Kia elevates brand via 360-degree mobile strategy
February 6, 2012
Kia's mobile site
International carmaker Kia is proving that mobile plays a crucial role in its marketing with a multifaceted campaign that includes mobile Web, advertising and applications.
Kia is specifically looking at how mobile plays a key role for car shoppers 21-34 years old and its use in other channels such as social media. The digital push is part of the brand’s recent rebranding to be more accessible to tech-savvy consumers.
“Mobile is a part of life with this demographic and age group and they do not know life without a mobile phone attached to them,” said David Schoonover, national manager for digital and CRM at Kia, Irvine, CA.
“Mobile users are more receptive to receiving information when they are on the go and want a question answered quickly,” he said.
Kia is an automaker based in Seoul, South Korea and sells cars in more than 775 dealerships in the United States.
Virtual test drive
Kia is running two different kinds of mobile ads to promote the company's Rio line of cars.
The ads tie in with the company’s social media and mobile-optimized landing pages and are running inside the Flixster iPhone app.
The first mobile ad for the Rio cars are meant to drive users to the company’s social media sites. When users tap on them, they are directed to a mobile-optimized page where they browse through pictures of the car.
Users can also tap on two links to visit a YouTube account or Facebook page created specifically for the Kia Rio.
The two Kia Rio mobile ads
The second group of mobile ads lets users interact with the Kia brand and car via a mobile-optimized landing page.
Consumers can learn more about the car’s features with articles and photos and can build their own Rio car by picking a color.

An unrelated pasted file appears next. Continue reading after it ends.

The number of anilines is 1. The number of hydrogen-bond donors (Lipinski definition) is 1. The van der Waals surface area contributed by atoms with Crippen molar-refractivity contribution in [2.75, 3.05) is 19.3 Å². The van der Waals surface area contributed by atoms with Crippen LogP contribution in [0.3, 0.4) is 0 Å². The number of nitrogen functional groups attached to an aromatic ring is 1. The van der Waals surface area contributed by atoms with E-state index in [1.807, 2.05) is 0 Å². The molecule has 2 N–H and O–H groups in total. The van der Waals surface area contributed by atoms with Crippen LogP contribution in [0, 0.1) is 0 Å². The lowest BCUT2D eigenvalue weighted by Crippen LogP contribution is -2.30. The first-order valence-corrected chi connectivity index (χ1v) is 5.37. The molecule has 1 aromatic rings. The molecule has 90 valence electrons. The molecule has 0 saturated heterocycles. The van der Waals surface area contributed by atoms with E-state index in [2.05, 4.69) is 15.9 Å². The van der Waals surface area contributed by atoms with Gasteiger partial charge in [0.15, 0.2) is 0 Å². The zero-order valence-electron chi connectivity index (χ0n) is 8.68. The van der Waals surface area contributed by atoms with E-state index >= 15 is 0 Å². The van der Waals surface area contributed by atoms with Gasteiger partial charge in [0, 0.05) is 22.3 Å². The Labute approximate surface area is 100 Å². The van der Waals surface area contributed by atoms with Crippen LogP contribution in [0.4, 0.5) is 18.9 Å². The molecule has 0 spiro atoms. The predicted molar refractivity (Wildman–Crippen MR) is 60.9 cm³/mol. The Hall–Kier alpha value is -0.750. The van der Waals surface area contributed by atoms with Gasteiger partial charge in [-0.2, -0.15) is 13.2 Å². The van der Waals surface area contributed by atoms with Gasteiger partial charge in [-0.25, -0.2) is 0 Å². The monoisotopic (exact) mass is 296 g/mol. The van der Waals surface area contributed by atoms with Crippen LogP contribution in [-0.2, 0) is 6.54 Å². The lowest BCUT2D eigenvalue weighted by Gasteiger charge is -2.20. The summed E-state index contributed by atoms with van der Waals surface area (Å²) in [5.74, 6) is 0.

Additionally, Kia has put a large focus on tablets as a way for users to interact with the brand in a deeper way with research.
Kia is using a specially-branded iPad app to promote the Rio line of cars. Users can build their own cars and find a local dealer.
The app includes interactive features such as a car key that users must swipe to activate the app.
Kia’s Rio iPad app also lets users view photos of the car from multiple angles and learn about its features with interactive elements.
The Kia Rio iPad app
To get users closer to the point of sale, Kia has rolled out a mobile site that is designed specifically for tablets. The site uses location to find a nearby dealer and car shoppers can learn about all of Kia’s lines of cars.
The auto industry has always made a natural fit with mobile because the channel ties online and real-world together, and a key part of auto sales is getting consumers to dealerships to test drive the cars.
However, as mobile continues to grow, automakers are getting smarter about their marketing efforts with campaigns that reach across multiple mobile channels.
Kia’s tablet-specific mobile work also points to the widening gap between smartphone and tablet strategies. Tablets are becoming a separate channel that needs to be targeted correctly with separate features than smartphones.
There is a never-ending number of branded auto apps on the market, but what makes the Kia iPad app different is its tie-in with a tablet-optimized Web site that lets users take direct action after learning about the car.
Mobile advertising continues to grow and will play an important role as more inventory becomes available for brands to buy, per Mr. Schoonover.
“We are in a place where we are willing to pour more money into mobile advertising, but there are not as many properties for it as there as for the Web,” Mr. Schoonover said.
“We are absolutely not blind that soon, people that access the Internet via mobile will outrun desktop,” he said.
Lauren Johnson is editorial assistant on Mobile Marketer, New York
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